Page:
Frogger AI Explains Its Decisions

...using automated, plausible lies:

After training the AI system to play the popular arcade game Frogger, and documenting how human players explained the decisions they made while playing the game, the team of researchers developed the agent to generate language in real time to explain the motivations behind its actions. [...]

When it comes to neural networks -- a kind of AI architecture made up of potentially thousands of computational nodes -- their decisions can be inscrutable, even to the engineers that design them. Such systems are capable of analyzing large swaths of data and identifying patterns and connections, and even if the math that governs them is understandable to humans, their aggregate decisions often aren't.

Upol Ehsan, lead researcher and PhD student in the School of Interactive Computing at Georgia Tech along with Riedl and their colleagues at Georgia Tech, Cornell University, and University of Kentucky, think that if average users can receive easy-to-understand explanations for how an AI software makes decisions, it will build trust in the technology to make sound decisions in a variety of applications.

"If I'm sitting in a self-driving car and it makes a weird decision, like change lanes unexpectedly, I would feel more comfortable getting in that car if I could ask it questions about why it was doing what it was doing," Riedl said.

This is absolutely horrifying. The idea here is: the self-driving car has done something inscrutable. What if there was a chatbot that was good at looking at what just happened, and making up a plausible explanation for it after the fact?

(Side note: that's probably how human consciousness actually works. Your "mind" is the post-facto explainer for what the meat-zombie automaton just happened to do. Sweet dreams.)

But this research is just mechanized "truthiness"! It's not actually explaining what happened inside the neural net, which it still treats as a black box. It's solving the problem of: "If the self-driving murderbox decided to cross 4 lanes and slam on the brakes, let's dig around in our memory and imagination, find a scenario where a human might have done that same thing, and proffer that as the explanation."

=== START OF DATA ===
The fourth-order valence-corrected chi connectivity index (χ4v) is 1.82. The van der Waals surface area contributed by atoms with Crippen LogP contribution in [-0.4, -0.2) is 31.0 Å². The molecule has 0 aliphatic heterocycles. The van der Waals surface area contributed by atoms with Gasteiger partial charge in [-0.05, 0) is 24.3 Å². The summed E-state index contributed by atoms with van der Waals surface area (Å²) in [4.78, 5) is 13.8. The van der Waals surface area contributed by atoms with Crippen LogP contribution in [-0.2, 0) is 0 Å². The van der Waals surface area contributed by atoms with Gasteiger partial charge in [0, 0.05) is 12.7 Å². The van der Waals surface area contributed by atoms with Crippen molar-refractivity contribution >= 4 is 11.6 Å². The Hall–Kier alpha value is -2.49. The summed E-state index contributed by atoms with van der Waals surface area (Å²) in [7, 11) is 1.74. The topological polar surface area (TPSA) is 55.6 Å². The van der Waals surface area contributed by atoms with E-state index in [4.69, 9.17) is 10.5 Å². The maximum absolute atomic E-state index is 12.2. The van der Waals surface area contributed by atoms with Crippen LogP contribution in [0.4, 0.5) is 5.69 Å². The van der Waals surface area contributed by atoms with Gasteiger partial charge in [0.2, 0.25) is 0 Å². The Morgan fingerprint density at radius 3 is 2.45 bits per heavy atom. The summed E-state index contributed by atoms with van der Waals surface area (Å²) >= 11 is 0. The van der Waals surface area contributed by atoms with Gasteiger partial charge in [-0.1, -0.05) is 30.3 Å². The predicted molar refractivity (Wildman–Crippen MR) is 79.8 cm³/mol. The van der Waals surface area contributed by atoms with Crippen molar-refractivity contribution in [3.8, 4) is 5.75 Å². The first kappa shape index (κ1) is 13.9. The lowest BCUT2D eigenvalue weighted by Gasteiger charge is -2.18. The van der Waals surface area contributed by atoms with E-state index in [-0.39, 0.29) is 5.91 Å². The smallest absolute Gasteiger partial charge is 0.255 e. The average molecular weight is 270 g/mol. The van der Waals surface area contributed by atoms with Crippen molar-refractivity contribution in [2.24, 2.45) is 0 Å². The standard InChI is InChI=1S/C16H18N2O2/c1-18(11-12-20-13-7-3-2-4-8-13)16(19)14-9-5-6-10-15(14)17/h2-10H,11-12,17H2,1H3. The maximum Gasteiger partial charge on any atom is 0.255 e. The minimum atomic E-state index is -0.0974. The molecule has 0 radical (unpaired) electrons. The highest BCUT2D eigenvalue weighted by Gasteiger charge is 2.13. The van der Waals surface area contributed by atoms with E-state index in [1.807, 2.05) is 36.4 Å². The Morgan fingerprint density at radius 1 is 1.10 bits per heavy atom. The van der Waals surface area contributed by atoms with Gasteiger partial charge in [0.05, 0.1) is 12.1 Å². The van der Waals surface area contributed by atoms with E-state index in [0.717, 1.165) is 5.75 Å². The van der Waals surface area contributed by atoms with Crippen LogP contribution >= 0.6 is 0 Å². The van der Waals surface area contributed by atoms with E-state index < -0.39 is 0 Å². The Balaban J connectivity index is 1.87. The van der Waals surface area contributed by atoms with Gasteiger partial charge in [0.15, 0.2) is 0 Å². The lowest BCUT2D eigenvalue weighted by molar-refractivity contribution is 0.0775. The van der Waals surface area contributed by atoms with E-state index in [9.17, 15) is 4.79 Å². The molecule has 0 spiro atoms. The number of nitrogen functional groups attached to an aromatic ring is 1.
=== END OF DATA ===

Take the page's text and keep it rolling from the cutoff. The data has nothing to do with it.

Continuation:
Even though the AI and the human might have done those for completely different reasons, that's the explanation that will sound most plausible!

The human's decisions were based on an unbroken straight line chain of 85 million years of "I am the primate who did not get eaten", layered with decades of fine motor control trailing. Whereas the AI based its decisions on whatever ad hoc junk a bunch of low-paid contractors dumped into the training set over a period maybe as long as 18 months.

So they're building an AI whose goal is to lie to you -- to build your confidence in decisions made by AIs.

We are so completely doomed.

Because, at this very minute, 25 CONTROL agents are converging on this building. Would you believe it? 25 CONTROL agents!
Savage: I find that hard to beleive.
Max: Would you believe 2 squad cars and a motorcycle cop?
Savage: I don't think so.
Max: How about a vicious street cleaner and a toothless police dog?

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Air tanker drops in wildfires are often just for show

"CNN Drops"

The reason for the interference, they say, is that aerial drops of water and retardant make good television. They're a highly visible way for political leaders to show they're doing everything possible to quell a wildfire, even if it entails overriding the judgment of incident commanders on the ground.

Firefighters have developed their own vernacular for such spectacles. They call them "CNN drops." [...]

Increased use of aircraft is helping to drive up the cost of fighting wildfires. The Forest Service spent $296 million on aerial firefighting last year, compared with $171 million in 2004. Aviation costs amount to about one-fifth of the agency's fire-suppression spending.

Nearly all of the nation's firefighting aircraft are owned and operated by private companies under contract with the government. The meter starts running when an incident commander calls aircraft to a fire. It continues whether a plane is in the air dropping retardant or sitting on a remote tarmac, waiting for visibility to improve.

It costs up to $14,000 a day to keep an air tanker on call and as much as $4,200 per hour to put it in the air. Heavy-duty helicopters, the workhorses of aerial firefighting, can cost $32,000 a day on standby, plus $6,300 per hour of flight time.

"When you deal with aviation on a wildland fire, you have a big bank in the sky that opens up and showers money," said Timothy Ingalsbee, a former Forest Service and National Park Service firefighter who has criticized federal firefighting and forest management practices.

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Alien: Night Shift

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